I never like to encourage arguing, but it is a natural part of the teen parent relationship. In fact, many teens actually find arguing a productive way of communicating. Parents, on the other hand find it overwhelming, stressful and hard on the relationship. I think that there is a huge difference between healthy arguing and damaging arguing. ‘Healthy’ arguments are productive, leave both parties feeling good and encourage more communication not less.
Here is how to have ‘healthy’ arguments with your teens:
1. Avoid permission fatigue.
Teens have this wonderful technique they use when they fight where they will ask and ask until you just are tired of saying no. I call this permission fatigue. This can be avoided by not only saying no (or yes) to certain arguments, but then making a point to make it the last time. This goes something like this:
“I’m sorry you cannot have more allowance for the concert ticket. You can earn it by washing the cars, but we will not give it to you. This is the last I have to say about this, so please do not wait a few days and try again or think of other ideas and keep approaching me. If you have any other pleas or ideas you can say them now, but this will be the last of it.” [If this has not worked in the past you can add “and if you do, then I am giving you no allowance this month.” And then, of course, following through with it.]
2. Know when to stop.
There is usually a moment when either a teen’s or parent’s voice reaches a new octave. This is when I typically call for a break. Healthy arguments can often turn toxic if they go on too long or are continued when one party enters aggravation mode. You can stop by saying:
“I know we are not done discussing this. But lets calm down, regroup and talk about this after dinner. That way we will not be hungry and maybe Dad will be home to talk too.”
3. Acknowledge past wins—on both sides.
It is always good to remind yourself and your child that you are on the same side AND you have worked it out before. This can also have a calming effect. You can try:
“I know we can find a way to work this out, just like we did with the concert tickets and your allowance last month. I think we both felt good about that. How can we do that again?”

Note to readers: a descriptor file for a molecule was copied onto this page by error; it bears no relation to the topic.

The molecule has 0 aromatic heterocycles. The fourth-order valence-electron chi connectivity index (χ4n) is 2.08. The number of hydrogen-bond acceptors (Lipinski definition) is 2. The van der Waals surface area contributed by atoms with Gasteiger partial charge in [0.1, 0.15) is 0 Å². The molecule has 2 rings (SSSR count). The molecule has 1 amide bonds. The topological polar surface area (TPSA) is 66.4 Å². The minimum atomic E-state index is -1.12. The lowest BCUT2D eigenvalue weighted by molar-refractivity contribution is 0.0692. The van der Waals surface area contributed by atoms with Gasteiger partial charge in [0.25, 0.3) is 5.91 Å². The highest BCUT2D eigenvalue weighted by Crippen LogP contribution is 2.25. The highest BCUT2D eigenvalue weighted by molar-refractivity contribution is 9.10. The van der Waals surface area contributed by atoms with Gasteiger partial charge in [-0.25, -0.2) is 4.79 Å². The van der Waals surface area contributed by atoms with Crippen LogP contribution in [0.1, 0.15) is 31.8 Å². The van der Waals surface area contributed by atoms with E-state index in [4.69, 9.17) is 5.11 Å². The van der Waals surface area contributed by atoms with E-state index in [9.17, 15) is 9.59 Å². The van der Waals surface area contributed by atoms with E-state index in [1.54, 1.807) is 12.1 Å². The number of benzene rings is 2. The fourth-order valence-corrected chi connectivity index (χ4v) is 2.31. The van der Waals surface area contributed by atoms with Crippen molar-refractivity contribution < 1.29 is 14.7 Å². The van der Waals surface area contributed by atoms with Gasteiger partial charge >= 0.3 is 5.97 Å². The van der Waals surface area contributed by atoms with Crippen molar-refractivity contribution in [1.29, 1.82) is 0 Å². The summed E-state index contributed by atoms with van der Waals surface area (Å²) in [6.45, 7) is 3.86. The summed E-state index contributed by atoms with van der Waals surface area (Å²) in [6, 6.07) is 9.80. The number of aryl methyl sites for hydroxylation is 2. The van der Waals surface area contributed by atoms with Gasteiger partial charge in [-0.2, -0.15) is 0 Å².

4. Put it in writing.
I think many arguments can turn toxic when parents and teens are arguing ‘he said, she said.’ By putting previous compromises, stipulations and deals in writing, you can easily refer back to what was and wasn’t said.
5. Know afraid can look angry.
Sometimes parents tell me they cannot believe how angry their child gets at a drop of a hat, or over things that should not provoke anger. This is often because afraid from a teen can just look like anger. Many teens display anger—yelling, door slamming or mean comments to cover up a fear. If parents address the fear, often the anger dissipates.
6. Address the emotional intent, not necessarily the issue at hand.
Emotional intent is the feelings behind words, actions or a problem. Sometimes they are not the issue at hand. For example, if a child is overly angry about having to finish dinner. Instead of forcing the food or enacting a punishment, a parent should stop and think about the emotional intent. This example actually happened to a family I was working with recently and we figured out that the daughter was more upset that she had told her mom she did not like this particular meal and felt her mom was punishing her by making it. The mom explained that it was the only quick meal she could put together and had not had a chance to use up all the boxes after they had that conversation. The daughter realized it was not personal and agreed to help out if she wanted a meal she liked on a busy night.
The line between healthy and harmful arguing is a slim one, but it can be balanced. Practice these techniques and add your own. Most importantly, you want your child to feel heard and accounted for and then make sure you keep your boundaries.